Don’t think it’s Twitter
Mastodon’s somewhat bumpy onboarding makes people think it’s tricky. And in use, many assume it’s identical to Twitter. Neither point is true. The service is simpler than it first appears, yet it has nuances that set it apart from the Musk mound. There’s more emphasis on discussion, so dial down the noise – and ramp up thoughtful chat.
Select a server
Mastodon is decentralised. Choose a server when signing up (either in the app or at joinmastodon.org), from large general-interest ones to niche topic-orientated ones. Ideally, peruse admin policies first and see how feedback is dealt with, and if a server routinely blacklists people. Don’t worry you can later move servers and retain your social graph.
Make sure you add an avatar and bio – Mastodon users are suspicious of ‘blanks’. In Settings > Profile > Appearance, use metadata to add a links table. Next, assuming you’d like people to discover you, write a post that includes the #introduction hashtag.
The service has three main feeds: federated (everything); local (posts from your server); and home (posts from people you follow). Use Mastodon’s Explore feed (search) to find specific people already on the site. You can find the Mastodon handles of your Twitter followers by searching on that site for ‘Mastodon’ and filtering results to ‘People you follow’.
Support the system
Twitter was never really free. You were the product, being advertised to. Now Elon Musk is desperate for ad revenue, and looking for ways to limit the service for those who won’t pay. Mastodon doesn’t have ads, but it does cost money to run – so if you use it often, consider donating to your server’s upkeep. Most run Patreons or similar.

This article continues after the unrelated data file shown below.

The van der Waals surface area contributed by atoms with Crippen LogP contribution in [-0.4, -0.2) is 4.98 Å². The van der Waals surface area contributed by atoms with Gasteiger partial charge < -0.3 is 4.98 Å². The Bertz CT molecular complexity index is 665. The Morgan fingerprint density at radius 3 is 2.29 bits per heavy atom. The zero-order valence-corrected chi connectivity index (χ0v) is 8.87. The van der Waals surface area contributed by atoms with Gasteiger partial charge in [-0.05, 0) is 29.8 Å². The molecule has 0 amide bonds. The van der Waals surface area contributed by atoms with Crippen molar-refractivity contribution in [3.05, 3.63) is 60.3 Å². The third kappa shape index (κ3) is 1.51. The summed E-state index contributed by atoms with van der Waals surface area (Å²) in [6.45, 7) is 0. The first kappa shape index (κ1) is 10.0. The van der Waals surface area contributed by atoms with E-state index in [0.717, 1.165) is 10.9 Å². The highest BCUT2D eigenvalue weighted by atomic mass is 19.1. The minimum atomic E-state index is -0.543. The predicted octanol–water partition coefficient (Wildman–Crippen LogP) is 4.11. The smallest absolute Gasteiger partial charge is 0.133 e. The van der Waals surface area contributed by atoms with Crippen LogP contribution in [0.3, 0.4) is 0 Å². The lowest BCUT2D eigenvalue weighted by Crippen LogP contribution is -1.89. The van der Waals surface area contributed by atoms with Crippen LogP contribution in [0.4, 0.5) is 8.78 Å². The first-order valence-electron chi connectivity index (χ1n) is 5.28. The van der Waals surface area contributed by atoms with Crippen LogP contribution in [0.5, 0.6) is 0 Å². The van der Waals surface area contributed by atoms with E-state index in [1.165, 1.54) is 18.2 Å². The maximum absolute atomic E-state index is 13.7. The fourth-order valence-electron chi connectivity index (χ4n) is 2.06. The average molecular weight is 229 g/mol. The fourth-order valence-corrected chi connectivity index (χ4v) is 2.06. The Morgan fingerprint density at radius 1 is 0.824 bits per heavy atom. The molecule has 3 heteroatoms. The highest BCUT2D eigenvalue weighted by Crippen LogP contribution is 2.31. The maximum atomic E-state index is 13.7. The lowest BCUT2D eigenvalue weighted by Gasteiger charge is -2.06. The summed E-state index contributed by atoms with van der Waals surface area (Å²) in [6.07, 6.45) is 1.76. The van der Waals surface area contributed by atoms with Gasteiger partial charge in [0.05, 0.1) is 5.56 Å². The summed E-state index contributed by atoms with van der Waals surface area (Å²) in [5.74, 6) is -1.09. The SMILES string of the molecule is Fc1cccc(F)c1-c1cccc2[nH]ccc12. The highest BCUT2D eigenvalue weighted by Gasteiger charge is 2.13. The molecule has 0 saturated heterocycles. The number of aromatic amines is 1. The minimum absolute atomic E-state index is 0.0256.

Hash(tag) it out
Under Explore, the Posts tab shows those gaining traction – the closest thing to Twitter’s ‘For you’. You can’t search for keywords, but can peruse news and trending hashtags. Also, use hashtags to find topics of interest.
When you find a hashtag feed you like, tap/click the ‘+’ icon to follow it. In Mastodon itself, saved hashtags are found under the ‘⋮’ menu or ‘#’ on your profile. Third-party clients may surface them more overtly, such as in the main timeline view.
Mastodon apps on mobile
Boost the signal
Unlike on Twitter, favouriting a post doesn’t put it in front of more people – it’s just an acknowledgement to the person who posted it. Boosts (equivalent to retweets) help a post gain traction.
Pick your audience
Posts default to public. You can change this in settings, or have individual posts be ‘unlisted’ (not shown on public timelines) or followers-only. Direct messages send posts to specific users. Note that these are not end-to-end encrypted and server admins may have access to them.
Block and filter
From the ‘⋮’ menu on profile pages, you can mute or block an individual – or their entire server. Want to hide or remove all posts featuring a word or phrase from specific timelines? Head to Filters in the settings.
Turn on 2FA
In the Account section of Mastodon’s settings, go to ‘Two-factor Auth’ and turn it on. Mastodon isn’t (yet) a major target for nefarious types, but it’s still better to protect your account than not.
They’re used sporadically, but content warnings (CWs) are baked deep into Mastodon’s DNA. Consider adding one to shield any post that might trigger users – or when you want its content hidden unless the post is actively tapped or clicked.
Line it up
Missing TweetDeck? You can use a similar layout here: in Settings > Preferences > Appearance, tick ‘Enable advanced web interface’. Note that this works very nicely on iPad and can be saved to your home screen as a progressive web app.
Tap on the slider buttons in the Home and Notifications columns to, respectively, toggle boosts/replies and adjust notification visibility and sounds. And tap the hamburger menu to load quick links to key feeds.